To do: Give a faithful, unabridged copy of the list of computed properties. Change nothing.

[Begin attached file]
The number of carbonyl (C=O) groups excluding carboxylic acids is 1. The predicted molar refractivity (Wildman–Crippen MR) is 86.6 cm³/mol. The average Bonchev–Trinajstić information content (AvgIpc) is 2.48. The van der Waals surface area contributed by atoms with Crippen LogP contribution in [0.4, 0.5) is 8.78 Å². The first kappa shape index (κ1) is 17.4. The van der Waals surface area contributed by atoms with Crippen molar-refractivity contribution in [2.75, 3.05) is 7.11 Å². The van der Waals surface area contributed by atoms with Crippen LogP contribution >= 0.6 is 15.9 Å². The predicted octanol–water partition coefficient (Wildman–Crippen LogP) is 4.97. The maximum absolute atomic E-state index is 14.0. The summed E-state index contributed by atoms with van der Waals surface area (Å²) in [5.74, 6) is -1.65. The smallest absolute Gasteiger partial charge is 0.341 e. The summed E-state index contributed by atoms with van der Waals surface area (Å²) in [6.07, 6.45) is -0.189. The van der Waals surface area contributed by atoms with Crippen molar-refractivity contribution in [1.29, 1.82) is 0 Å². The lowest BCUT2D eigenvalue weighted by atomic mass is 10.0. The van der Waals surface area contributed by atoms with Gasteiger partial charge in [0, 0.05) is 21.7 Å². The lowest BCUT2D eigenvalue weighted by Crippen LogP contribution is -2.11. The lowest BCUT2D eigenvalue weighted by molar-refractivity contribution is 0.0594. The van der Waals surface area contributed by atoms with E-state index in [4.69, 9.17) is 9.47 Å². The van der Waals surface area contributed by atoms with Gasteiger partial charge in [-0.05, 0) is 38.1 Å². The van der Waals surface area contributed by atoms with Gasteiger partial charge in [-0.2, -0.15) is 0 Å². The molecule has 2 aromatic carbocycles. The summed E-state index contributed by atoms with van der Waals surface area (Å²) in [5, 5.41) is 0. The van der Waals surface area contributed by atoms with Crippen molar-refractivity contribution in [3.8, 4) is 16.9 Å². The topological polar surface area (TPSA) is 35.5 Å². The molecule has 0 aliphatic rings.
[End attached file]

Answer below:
The number of carbonyl (C=O) groups excluding carboxylic acids is 1. The predicted molar refractivity (Wildman–Crippen MR) is 86.6 cm³/mol. The average Bonchev–Trinajstić information content (AvgIpc) is 2.48. The van der Waals surface area contributed by atoms with Crippen LogP contribution in [0.4, 0.5) is 8.78 Å². The first kappa shape index (κ1) is 17.4. The van der Waals surface area contributed by atoms with Crippen molar-refractivity contribution in [2.75, 3.05) is 7.11 Å². The van der Waals surface area contributed by atoms with Crippen LogP contribution >= 0.6 is 15.9 Å². The predicted octanol–water partition coefficient (Wildman–Crippen LogP) is 4.97. The maximum absolute atomic E-state index is 14.0. The summed E-state index contributed by atoms with van der Waals surface area (Å²) in [5.74, 6) is -1.65. The smallest absolute Gasteiger partial charge is 0.341 e. The summed E-state index contributed by atoms with van der Waals surface area (Å²) in [6.07, 6.45) is -0.189. The van der Waals surface area contributed by atoms with Crippen molar-refractivity contribution in [1.29, 1.82) is 0 Å². The lowest BCUT2D eigenvalue weighted by atomic mass is 10.0. The van der Waals surface area contributed by atoms with Gasteiger partial charge in [0, 0.05) is 21.7 Å². The lowest BCUT2D eigenvalue weighted by Crippen LogP contribution is -2.11. The lowest BCUT2D eigenvalue weighted by molar-refractivity contribution is 0.0594. The van der Waals surface area contributed by atoms with E-state index in [4.69, 9.17) is 9.47 Å². The van der Waals surface area contributed by atoms with Gasteiger partial charge in [-0.05, 0) is 38.1 Å². The van der Waals surface area contributed by atoms with Gasteiger partial charge in [-0.2, -0.15) is 0 Å². The molecule has 2 aromatic carbocycles. The summed E-state index contributed by atoms with van der Waals surface area (Å²) in [5, 5.41) is 0. The van der Waals surface area contributed by atoms with Crippen molar-refractivity contribution in [3.8, 4) is 16.9 Å². The topological polar surface area (TPSA) is 35.5 Å². The molecule has 0 aliphatic rings.